Join us for a special celebration of International Women’s Day, to honor the power of the arts as a vehicle for human rights activism.
Co-sponsored by the Berkshire International Film Festival (BIFF), and the Berkshire Human Rights Speaker Series.
Both the morning and afternoon events are free and open to the public on a first-come, first-served basis.
In the morning:
BIFF Screening of SARABAH, a new documentary film by Maria Luisa Gambale, Gloria Bremer and Steven Lawrence (Women Make Movies, 2011; 60 min.).
Triplex Theater, Great Barrington, 11 a.m.
Rapper, singer, and activist Sister Fa is a hero to young women in Senegal and an unstoppable force for social change. A childhood victim of female genital cutting (FGC), she decided to tackle the issue by starting a grassroots campaign against the practice. Sarabah follows Sister Fa back home to her own village, where she speaks out passionately to female elders and students alike, and stages a rousing concert that has the community on its feet.
About Sarabah: http://www.sarabahdocumentary.com/film/
About Sister Fa: http://www.sarabahdocumentary.com/about-sister-fa/
|Special 10% lunch discounts are available at area restaurants with your BIFF ticket stub. To receive your discount, please present your ticket stub before ordering at the following participating restaurants: Aroma, Baba Louie’s, Bizen, Fuel, Great Barrington Bagel Company, Martin’s, Neighborhood Diner, and Rubiner’s Cafe.|
In the afternoon:
Screening of GRANITO: How to Nail a Dictator (Skylight Pictures, 2011, 103 min.)
Followed by a discussion with Director Pamela Yates
McConnell Theater, Daniel Arts Center, Bard College at Simon’s Rock, 2-4 p.m.
In the early 1980’s, while working on her first documentary film, When the Mountains Tremble, directorPamela Yates filmed the only known footage of the Guatemalan Army carrying out mass killings of the indigenous Mayan people. Twenty-five years later, her footage was used as forensic evidence at the International Criminal Court in The Hague, in a crimes-against-humanity case against former Guatemalan military dictator Gen. Efrain Rios Montt. Hailed as a compelling political thriller set in Guatemala and The Hague, Granito is the winner of numerous human rights and film awards, including Best Creative Documentary at the 2011 Paris Film Festival. After the screening, Pamela Yates will talk with the audience about her experience as a human rights activist-through-the-arts for more than a quarter-century, and her vision for the future of arts-based activism in the 21st century.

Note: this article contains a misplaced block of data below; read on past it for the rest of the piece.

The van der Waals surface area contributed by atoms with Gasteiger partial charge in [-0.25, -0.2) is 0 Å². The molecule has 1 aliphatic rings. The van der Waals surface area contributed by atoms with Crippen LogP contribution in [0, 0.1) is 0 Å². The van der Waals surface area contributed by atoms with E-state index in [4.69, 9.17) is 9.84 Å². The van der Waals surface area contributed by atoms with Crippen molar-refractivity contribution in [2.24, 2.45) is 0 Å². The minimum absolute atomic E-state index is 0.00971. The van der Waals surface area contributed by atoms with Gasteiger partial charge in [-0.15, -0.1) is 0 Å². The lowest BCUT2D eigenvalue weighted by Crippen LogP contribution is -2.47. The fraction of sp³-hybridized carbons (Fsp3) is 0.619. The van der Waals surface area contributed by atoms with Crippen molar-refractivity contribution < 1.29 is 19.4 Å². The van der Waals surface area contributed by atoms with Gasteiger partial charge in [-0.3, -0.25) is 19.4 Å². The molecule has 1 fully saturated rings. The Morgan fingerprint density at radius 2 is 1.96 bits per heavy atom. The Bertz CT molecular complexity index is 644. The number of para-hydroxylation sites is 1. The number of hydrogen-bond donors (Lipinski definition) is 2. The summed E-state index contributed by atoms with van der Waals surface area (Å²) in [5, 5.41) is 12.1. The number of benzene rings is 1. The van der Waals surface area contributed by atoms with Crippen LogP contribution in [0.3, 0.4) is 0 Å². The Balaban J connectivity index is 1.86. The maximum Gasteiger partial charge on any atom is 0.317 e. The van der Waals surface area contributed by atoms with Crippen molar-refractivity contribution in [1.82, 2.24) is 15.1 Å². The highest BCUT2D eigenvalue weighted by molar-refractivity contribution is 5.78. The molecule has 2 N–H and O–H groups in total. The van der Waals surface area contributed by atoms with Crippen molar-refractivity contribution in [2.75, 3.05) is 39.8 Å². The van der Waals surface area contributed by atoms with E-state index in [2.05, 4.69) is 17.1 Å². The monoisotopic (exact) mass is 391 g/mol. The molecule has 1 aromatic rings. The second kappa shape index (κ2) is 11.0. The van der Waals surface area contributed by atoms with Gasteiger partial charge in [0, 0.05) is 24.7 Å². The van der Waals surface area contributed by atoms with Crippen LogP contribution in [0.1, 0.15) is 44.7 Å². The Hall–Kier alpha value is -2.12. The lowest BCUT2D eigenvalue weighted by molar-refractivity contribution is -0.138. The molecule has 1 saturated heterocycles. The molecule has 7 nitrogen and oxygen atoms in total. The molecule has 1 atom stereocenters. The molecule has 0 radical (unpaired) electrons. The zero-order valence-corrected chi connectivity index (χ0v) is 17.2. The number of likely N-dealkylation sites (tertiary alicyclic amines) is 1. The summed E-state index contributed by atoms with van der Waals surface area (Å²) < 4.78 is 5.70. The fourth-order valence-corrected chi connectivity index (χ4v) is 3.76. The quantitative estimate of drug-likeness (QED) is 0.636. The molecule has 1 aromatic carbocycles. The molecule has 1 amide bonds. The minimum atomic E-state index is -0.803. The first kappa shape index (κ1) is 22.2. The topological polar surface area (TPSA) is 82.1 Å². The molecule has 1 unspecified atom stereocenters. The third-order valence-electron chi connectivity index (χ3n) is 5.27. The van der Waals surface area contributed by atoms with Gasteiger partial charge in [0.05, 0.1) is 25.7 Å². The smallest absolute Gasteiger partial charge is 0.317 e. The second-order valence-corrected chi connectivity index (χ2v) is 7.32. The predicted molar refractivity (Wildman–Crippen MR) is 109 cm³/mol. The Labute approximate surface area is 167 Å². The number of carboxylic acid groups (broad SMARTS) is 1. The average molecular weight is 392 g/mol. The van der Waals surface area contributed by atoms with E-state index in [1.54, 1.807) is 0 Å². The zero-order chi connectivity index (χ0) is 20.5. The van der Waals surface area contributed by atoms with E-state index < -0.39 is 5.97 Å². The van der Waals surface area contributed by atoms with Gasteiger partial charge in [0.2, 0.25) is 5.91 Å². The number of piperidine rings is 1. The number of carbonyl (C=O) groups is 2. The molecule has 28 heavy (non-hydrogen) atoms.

“Granito is remarkable for allowing two intertwined stories, one global and the other personal, to unfold together,” says Stephen Kinzer, co-author of Bitter Fruit: The Story of the American Coup in Guatemala. “It presents the hurricane of violence that enveloped Guatemala 25 years ago not just as a historical horror, but as a lens through which the filmmaker examines herself, her values, and her relationship to her art. Subtle, provocative, and deeply original, it is a hymn to both the nobility of Guatemalans and the power of filmmaking.”
American documentary filmmaker Pamela Yates is a co-founder of Skylight Pictures (with Peter Kinoy), a company dedicated to creating films and digital media tools that advance awareness of human rights and the quest for justice by implementing multi-year outreach campaigns designed to engage, educate and activate social change. Four films directed by Yates—When the Mountains Tremble; Poverty Outlaw; Takeover, and The Reckoning: The Battle for the International Criminal Court —were nominated for the Grand Jury Prize at the Sundance Film Festival, and When the Mountains Tremble won the Special Jury Award in 1984. Her film State of Fear: The Truth about Terrorism has been translated into 47 languages and broadcast in 154 countries. She was awarded a Guggenheim Fellowship in support of Granito and she also directed the development of Granito: Every Memory Matters, a transmedia project using mobile applications to restore the collective memory of the Guatemalan genocide.
Skylight Pictures website: http://skylightpictures.com/films/granito
NY Times review by Larry Rohter, “Old Footage Haunts General and a Director”
Wall Street Journal review by Nicholas Rapold, “Chronicle of War, Evidence of Crime”
Interview with filmmaker Pamela Yates on Univision:
Rigoberta Menchu speaks at Sundance Film Festival screening of Granito
About our co-sponsors:
The Berkshire International Film Festival (BIFFMA or “The BIFF”) is a world-class festival that is an integral part of the cultural fabric of the Berkshires. BIFF showcases not only the latest in independent feature, documentary, short, and family films but also lively panel discussions and special events focusing on filmmakers and talented artists from both sides of the camera. The 2012 Festival will take place May 31 to June 3 at the Triplex in Great Barrington, and June 1-3 at the Beacon in Pittsfield. For more information: http://biffma.org/
The Berkshire Human Rights Speaker Series is a catalyst and forum for social awareness, provocative thinking and meaningful dialogue. The issues raised are intended to encourage awareness and inspire social action. Series organizers are committed to working to build a compassionate and informed public, as a hopeful path toward improving the lives of marginalized citizens within our local and global communities. For more information about this and other talks in the Series visit: www.uumsb.org. The talks are free and all are welcome.